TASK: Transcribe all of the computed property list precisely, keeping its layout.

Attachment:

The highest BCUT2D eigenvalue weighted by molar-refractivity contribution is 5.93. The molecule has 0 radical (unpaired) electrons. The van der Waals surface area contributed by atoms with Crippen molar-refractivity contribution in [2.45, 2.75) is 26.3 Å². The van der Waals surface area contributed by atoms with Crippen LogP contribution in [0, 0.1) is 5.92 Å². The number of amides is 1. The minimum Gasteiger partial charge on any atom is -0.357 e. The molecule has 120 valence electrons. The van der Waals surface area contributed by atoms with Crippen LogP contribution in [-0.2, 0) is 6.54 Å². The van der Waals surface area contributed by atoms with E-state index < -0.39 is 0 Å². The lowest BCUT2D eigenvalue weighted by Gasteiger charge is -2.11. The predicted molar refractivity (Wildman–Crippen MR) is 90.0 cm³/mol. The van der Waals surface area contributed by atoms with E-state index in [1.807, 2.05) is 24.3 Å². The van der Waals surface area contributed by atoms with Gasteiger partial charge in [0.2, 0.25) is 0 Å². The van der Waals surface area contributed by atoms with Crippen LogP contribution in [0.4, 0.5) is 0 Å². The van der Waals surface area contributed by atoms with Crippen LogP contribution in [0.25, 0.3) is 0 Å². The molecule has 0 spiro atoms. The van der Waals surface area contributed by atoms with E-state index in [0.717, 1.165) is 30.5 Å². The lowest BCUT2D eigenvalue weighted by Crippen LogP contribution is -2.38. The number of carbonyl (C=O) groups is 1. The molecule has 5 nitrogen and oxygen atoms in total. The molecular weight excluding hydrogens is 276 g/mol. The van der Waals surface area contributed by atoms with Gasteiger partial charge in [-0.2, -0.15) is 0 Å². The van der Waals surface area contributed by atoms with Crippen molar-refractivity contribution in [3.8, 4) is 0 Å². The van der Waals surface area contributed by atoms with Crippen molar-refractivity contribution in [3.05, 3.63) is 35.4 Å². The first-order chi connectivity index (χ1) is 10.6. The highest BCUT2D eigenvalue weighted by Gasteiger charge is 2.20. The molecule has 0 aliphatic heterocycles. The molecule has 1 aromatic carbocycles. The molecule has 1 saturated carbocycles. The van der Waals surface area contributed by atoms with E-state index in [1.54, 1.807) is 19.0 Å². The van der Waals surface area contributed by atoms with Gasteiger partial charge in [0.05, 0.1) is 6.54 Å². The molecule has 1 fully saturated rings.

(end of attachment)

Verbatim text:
The highest BCUT2D eigenvalue weighted by molar-refractivity contribution is 5.93. The molecule has 0 radical (unpaired) electrons. The van der Waals surface area contributed by atoms with Crippen molar-refractivity contribution in [2.45, 2.75) is 26.3 Å². The van der Waals surface area contributed by atoms with Crippen LogP contribution in [0, 0.1) is 5.92 Å². The number of amides is 1. The minimum Gasteiger partial charge on any atom is -0.357 e. The molecule has 120 valence electrons. The van der Waals surface area contributed by atoms with Crippen LogP contribution in [-0.2, 0) is 6.54 Å². The van der Waals surface area contributed by atoms with E-state index < -0.39 is 0 Å². The lowest BCUT2D eigenvalue weighted by Gasteiger charge is -2.11. The predicted molar refractivity (Wildman–Crippen MR) is 90.0 cm³/mol. The van der Waals surface area contributed by atoms with E-state index in [1.807, 2.05) is 24.3 Å². The van der Waals surface area contributed by atoms with Gasteiger partial charge in [0.2, 0.25) is 0 Å². The van der Waals surface area contributed by atoms with Crippen LogP contribution in [0.4, 0.5) is 0 Å². The van der Waals surface area contributed by atoms with Crippen LogP contribution in [0.25, 0.3) is 0 Å². The molecule has 0 spiro atoms. The van der Waals surface area contributed by atoms with E-state index in [0.717, 1.165) is 30.5 Å². The lowest BCUT2D eigenvalue weighted by Crippen LogP contribution is -2.38. The number of carbonyl (C=O) groups is 1. The molecule has 5 nitrogen and oxygen atoms in total. The molecular weight excluding hydrogens is 276 g/mol. The van der Waals surface area contributed by atoms with Gasteiger partial charge in [-0.2, -0.15) is 0 Å². The van der Waals surface area contributed by atoms with Crippen molar-refractivity contribution in [3.8, 4) is 0 Å². The van der Waals surface area contributed by atoms with Crippen molar-refractivity contribution in [3.05, 3.63) is 35.4 Å². The first-order chi connectivity index (χ1) is 10.6. The highest BCUT2D eigenvalue weighted by Gasteiger charge is 2.20. The molecule has 0 aliphatic heterocycles. The molecule has 1 aromatic carbocycles. The molecule has 1 saturated carbocycles. The van der Waals surface area contributed by atoms with E-state index in [1.54, 1.807) is 19.0 Å². The van der Waals surface area contributed by atoms with Gasteiger partial charge in [0.05, 0.1) is 6.54 Å². The molecule has 1 fully saturated rings.